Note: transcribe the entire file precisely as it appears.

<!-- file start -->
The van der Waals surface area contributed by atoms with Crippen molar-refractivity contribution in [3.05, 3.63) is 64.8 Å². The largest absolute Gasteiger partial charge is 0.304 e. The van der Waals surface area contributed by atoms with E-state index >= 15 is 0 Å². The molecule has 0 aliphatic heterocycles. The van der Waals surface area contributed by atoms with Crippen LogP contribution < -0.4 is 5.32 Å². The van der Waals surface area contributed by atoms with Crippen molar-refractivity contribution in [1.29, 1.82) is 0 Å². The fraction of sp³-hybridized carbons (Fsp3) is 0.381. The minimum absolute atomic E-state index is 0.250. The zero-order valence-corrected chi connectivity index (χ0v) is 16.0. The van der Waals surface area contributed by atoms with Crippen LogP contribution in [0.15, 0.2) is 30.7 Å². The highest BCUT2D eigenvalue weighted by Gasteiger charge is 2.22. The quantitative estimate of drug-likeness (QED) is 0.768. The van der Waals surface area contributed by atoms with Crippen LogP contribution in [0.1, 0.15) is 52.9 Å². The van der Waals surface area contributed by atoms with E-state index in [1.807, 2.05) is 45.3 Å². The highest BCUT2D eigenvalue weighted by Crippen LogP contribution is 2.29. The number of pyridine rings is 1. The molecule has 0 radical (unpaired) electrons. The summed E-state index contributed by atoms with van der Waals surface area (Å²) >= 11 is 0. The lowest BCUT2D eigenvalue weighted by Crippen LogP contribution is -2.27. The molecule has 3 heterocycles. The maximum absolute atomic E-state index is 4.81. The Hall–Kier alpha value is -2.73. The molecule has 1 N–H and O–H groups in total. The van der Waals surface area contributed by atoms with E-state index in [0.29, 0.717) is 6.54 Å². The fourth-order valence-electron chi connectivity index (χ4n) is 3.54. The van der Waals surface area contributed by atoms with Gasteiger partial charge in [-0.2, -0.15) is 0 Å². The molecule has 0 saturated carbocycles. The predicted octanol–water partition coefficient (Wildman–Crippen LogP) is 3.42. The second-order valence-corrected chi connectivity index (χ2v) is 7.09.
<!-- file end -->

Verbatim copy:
The van der Waals surface area contributed by atoms with Crippen molar-refractivity contribution in [3.05, 3.63) is 64.8 Å². The largest absolute Gasteiger partial charge is 0.304 e. The van der Waals surface area contributed by atoms with E-state index >= 15 is 0 Å². The molecule has 0 aliphatic heterocycles. The van der Waals surface area contributed by atoms with Crippen LogP contribution < -0.4 is 5.32 Å². The van der Waals surface area contributed by atoms with Crippen molar-refractivity contribution in [1.29, 1.82) is 0 Å². The fraction of sp³-hybridized carbons (Fsp3) is 0.381. The minimum absolute atomic E-state index is 0.250. The zero-order valence-corrected chi connectivity index (χ0v) is 16.0. The van der Waals surface area contributed by atoms with Crippen LogP contribution in [0.15, 0.2) is 30.7 Å². The highest BCUT2D eigenvalue weighted by Gasteiger charge is 2.22. The quantitative estimate of drug-likeness (QED) is 0.768. The van der Waals surface area contributed by atoms with Crippen LogP contribution in [0.1, 0.15) is 52.9 Å². The van der Waals surface area contributed by atoms with E-state index in [1.807, 2.05) is 45.3 Å². The highest BCUT2D eigenvalue weighted by Crippen LogP contribution is 2.29. The number of pyridine rings is 1. The molecule has 0 radical (unpaired) electrons. The summed E-state index contributed by atoms with van der Waals surface area (Å²) >= 11 is 0. The lowest BCUT2D eigenvalue weighted by Crippen LogP contribution is -2.27. The molecule has 3 heterocycles. The maximum absolute atomic E-state index is 4.81. The Hall–Kier alpha value is -2.73. The molecule has 1 N–H and O–H groups in total. The van der Waals surface area contributed by atoms with E-state index in [0.29, 0.717) is 6.54 Å². The fourth-order valence-electron chi connectivity index (χ4n) is 3.54. The van der Waals surface area contributed by atoms with Gasteiger partial charge in [-0.2, -0.15) is 0 Å². The molecule has 0 saturated carbocycles. The predicted octanol–water partition coefficient (Wildman–Crippen LogP) is 3.42. The second-order valence-corrected chi connectivity index (χ2v) is 7.09.